Can a weakened market weaken the foundation of democracy?
The strength of democracy is in the people, but if the people loose faith in democracy what could happen? The trade war between the US and China is getting a lot of coverage in the news, but South Korea and Japan have been going back and forth with trade restrictions since early July. Japan is accusing South Korea of leaking information to North Korea, and in response they are putting tariffs on South Korean tech companies. President Moon of South Korea responded with a defiant statement “We will never lose to Japan” at a meeting to his cabinet back in August. South Korea has retaliated with a boycott of Japanese goods and travel. In the past these two countries have been each other’s most active trade partner, but with economic ties being cut how significantly will this dispute effect the two nations?
Where is the tipping point?
Yascha Mounk, a political scientist specializing in theory of democracy talks about how democracy is in danger at many speaking events here is one for example. Mounk explains how economic stagnation leads people to being more open to changing the way things are. Specifically stating that if people see that their kids aren’t going to have a better life, they are more open taking chances with new governing styles.
Democracy is being challenged across the world on many fronts. A weakened market could influence the people to procure a change. Change could bring very different officials into office, with an authoritarian view.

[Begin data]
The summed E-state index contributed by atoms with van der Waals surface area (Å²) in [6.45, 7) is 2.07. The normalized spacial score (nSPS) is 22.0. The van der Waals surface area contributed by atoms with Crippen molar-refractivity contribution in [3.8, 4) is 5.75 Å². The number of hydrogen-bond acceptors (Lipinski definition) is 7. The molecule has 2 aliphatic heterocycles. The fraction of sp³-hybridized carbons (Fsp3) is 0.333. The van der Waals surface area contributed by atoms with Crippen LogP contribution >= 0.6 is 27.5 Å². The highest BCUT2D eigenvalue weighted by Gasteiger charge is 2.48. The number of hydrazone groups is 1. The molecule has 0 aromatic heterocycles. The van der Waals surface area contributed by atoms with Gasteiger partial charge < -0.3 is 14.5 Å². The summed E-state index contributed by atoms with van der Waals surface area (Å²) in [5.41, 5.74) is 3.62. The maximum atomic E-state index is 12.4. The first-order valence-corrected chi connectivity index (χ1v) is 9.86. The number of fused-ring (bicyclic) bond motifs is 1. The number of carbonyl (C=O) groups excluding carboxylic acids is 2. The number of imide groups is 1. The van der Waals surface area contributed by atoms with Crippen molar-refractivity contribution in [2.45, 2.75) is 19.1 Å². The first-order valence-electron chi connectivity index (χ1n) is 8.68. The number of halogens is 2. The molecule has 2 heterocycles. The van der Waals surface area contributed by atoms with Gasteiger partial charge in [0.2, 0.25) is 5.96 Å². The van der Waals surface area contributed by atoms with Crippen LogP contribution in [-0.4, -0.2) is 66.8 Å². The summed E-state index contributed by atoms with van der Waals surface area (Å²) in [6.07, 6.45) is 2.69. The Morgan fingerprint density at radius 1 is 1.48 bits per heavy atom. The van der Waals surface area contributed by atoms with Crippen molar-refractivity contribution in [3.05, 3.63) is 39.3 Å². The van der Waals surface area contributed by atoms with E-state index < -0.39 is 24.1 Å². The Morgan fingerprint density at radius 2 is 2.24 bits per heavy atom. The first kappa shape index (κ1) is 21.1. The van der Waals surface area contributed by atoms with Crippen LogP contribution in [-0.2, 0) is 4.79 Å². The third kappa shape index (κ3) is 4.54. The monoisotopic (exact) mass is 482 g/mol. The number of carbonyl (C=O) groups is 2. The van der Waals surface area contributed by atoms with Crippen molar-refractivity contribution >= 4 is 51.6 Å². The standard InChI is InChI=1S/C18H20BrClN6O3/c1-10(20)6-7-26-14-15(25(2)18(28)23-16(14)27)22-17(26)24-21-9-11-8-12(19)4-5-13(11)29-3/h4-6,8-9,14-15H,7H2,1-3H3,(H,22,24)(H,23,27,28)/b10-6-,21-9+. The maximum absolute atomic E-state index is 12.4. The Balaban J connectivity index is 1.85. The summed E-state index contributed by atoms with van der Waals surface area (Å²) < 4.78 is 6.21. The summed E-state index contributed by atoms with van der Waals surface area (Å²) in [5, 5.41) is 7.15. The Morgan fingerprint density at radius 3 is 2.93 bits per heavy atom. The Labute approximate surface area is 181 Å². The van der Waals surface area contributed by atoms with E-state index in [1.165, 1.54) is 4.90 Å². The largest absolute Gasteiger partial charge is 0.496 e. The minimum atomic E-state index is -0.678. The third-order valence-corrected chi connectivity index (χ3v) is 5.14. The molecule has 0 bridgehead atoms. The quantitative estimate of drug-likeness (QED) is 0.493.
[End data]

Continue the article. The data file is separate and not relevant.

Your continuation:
Looking at the bigger picture of the world. The National Democratic Institute has 21 elections taking place from now (oct 6) to the end of the year. If once allied nations get caught up in trade disputes and other foreign policy issues, the global markets can be tossed into disarray and be the opening that an authoritarian needs to grasp a foothold in the government. With all the elections that take place in any given year it wouldn’t take long for the scales to tip against democracy on the world stage.
Peace Theory….. … ?
The Democratic peace theory must not account for wars of trade. South Korea and Japan’s trade war has already started to turn the markets.
All over the world markets are falling in places like Tokyo, Sydney, and Seoul. European markets aren’t safe either.
Financial tensions arise between allies in the European Union and the US. Tariffs are slowly eroding alliances. In a global market the balance is very delicate, and a handful of trade disputes can throw the entire system into disarray.
The global market is a fragile system. With multiple trade wars going on in Asia only time will tell if the people will get fed up with their elected officials and vote for an anti-democratic or new way of governing.
Institute, National Democratic. https://www.ndi.org/elections-calendar. n.d. 13 October 2019.
Kim, Catherine. Vox – The escalting trade war between South Korea and Japan, explained. 9 August 2019. 13 October 2019.
Mounk, Yascha. https://www.hup.harvard.edu/catalog.php?isbn=9780674976825. 27 October 2017. 13 October 2019.
Photo by Adli Wahid on Unsplash
There is a strong link between a weakened economy and unseating the leadership that is believed to have caused it. I do not necessarily believe that people would want a change in the type of government in response to a falling economy, but the pendulum tends to swing the other way come election day. If challengers were to infiltrate said party, they could use the desire for change to their advantage when promoting populist ideals. Trade disputes can be a political blessing for a challenger, much in the same way a recession is good for the challenger. When the economy is doing poorly, people are looking for someone to blame.